In the homestretch of the 2020 campaign, presidential candidate Joe Biden leaned hard into the issue of climate change, running climate-focused ads in swing states. He bet this issue would now be a winner, and it paid off. The votes have been tallied, and candidate Biden is now President-elect Biden.
Yet his party doesn’t have unified control of our federal government. Biden will govern alongside a Democratic House, a conservative Supreme Court and a Senate with either a slim Republican or Democratic majority. Thus, “working together” will be the most challenging issue facing his administration.
Biden understands that lawmakers of both parties care about climate change. While campaigning he said, “Hurricanes don’t swerve to avoid red states or blue states. Wildfires don’t skip towns that voted a certain way … It’s not a partisan phenomenon, and our response should be the same.”
Some Senate Republicans have shown bipartisanship. In October 2020, Sen. Lisa Murkowski, R-Alaska, participating in a climate policy webinar with Sen. Sheldon Whitehouse, D-R.I., noted that bipartisanship gives a policy longevity, stating: “Let’s work in a way that is going to get the support that you need from both Republicans and Democrats.”
Utah lawmakers have indicated their readiness to work on climate change.
In 2019, Sen. Mitt Romney joined the bipartisan Senate Climate Change Caucus focused on addressing climate issues through private-sector investments and technological innovation. Last August, Rep. John Curtis called for bipartisanship, urging agreement over the simple question: “Do we want to leave the Earth better than we found it?”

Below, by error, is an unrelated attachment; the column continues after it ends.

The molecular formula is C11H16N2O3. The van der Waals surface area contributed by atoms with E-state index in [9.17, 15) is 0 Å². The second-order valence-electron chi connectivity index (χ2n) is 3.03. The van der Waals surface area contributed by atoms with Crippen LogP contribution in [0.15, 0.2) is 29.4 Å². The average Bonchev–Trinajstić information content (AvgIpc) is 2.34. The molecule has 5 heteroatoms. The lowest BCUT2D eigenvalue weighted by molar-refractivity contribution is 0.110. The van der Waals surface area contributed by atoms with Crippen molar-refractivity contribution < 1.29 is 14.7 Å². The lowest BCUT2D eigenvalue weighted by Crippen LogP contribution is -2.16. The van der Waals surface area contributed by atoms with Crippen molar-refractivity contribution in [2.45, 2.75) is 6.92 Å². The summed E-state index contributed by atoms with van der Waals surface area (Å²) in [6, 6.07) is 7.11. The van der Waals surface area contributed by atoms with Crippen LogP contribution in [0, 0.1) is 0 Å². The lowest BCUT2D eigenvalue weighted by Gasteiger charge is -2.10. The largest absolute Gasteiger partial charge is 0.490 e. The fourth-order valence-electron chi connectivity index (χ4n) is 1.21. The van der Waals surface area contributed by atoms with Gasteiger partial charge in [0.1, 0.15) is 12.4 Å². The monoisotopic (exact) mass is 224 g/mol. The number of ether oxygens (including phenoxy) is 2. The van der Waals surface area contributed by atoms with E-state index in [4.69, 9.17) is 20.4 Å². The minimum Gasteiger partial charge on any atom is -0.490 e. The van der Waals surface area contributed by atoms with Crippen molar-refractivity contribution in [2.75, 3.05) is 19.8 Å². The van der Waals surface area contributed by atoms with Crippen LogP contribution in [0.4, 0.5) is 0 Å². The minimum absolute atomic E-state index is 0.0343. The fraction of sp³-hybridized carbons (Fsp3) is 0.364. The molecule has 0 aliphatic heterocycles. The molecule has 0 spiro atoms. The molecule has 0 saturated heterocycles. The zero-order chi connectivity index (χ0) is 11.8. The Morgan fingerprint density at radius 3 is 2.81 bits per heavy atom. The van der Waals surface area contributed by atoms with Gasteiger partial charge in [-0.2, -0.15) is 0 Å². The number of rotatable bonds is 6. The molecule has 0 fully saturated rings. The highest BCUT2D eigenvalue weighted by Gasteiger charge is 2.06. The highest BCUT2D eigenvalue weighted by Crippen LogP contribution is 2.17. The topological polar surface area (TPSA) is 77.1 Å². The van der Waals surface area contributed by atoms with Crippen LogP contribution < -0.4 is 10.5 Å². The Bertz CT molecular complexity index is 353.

During his campaign, newly elected Republican Rep. Blake Moore, of Utah’s 1st Congressional District, expressed a willingness to address and understand climate change issues.
These notable voices are responding to groundswell of public demand for climate action.
According to the respected Yale Program on Climate Change Communication, 54% of Americans are either “alarmed” or “concerned” about climate change. Here in Salt Lake County, 68% of adults are worried about global warming, 75% think global warming is happening, and 68% support requiring fossil fuel companies to pay a carbon tax.
Frankly, those numbers make sense and reflect a year of human suffering wherein 5 million-plus acres have burned across Western states this year, displacing thousands of people. The Southeast has been battered by a record-breaking hurricane season, where storm after storm makes landfall before communities have time to recover from the previous one.
In Utah, since 2000, the longest recorded duration of drought lasted 288 weeks, beginning April 3, 2001, and ending Oct. 3, 2006. This year, the most intense period of drought occurred the week of Nov. 17, when drought affected 40.64% of Utah land. We need to move as quickly as we can to address the root cause of these extreme events: excess greenhouse gas emissions.
One economically efficient and effective policy would be for Congress to enact legislation placing a fee on all U.S. oil, gas and coal consumption based on the greenhouse gas emissions they produce; providing an incentive to pursue clean energy options, while reducing harmful fossil fuel emissions. The revenue generated could be returned to Americans as a “carbon cash back,” putting money in people’s pockets recurringly while transitioning to a clean energy economy. Carbon fee legislation is sitting in Congress now, the Energy Innovation and Carbon Dividend Act (H.R. 763).
In the Salt Lake City metropolitan area, H.R. 763 has been endorsed by Solitude Mountain Resort, Salt Lake City Mayor Erin Mendenhall and Holladay Mayor Rob Dahle, among many others. We urge Sen. Romney and Rep. Curtis to push to make this legislation the law of the land.
Mark Reynolds is executive director of the Citizens’ Climate Lobby and is a graduate of the University of Utah and East High School.
Jim Wightman, CPA, MBA, served as director of internal audit in the Salt Lake County auditor’s office from 2000 to 2012, lives in Bountiful and is a member of the Salt Lake City chapter of the Citizens’ Climate Lobby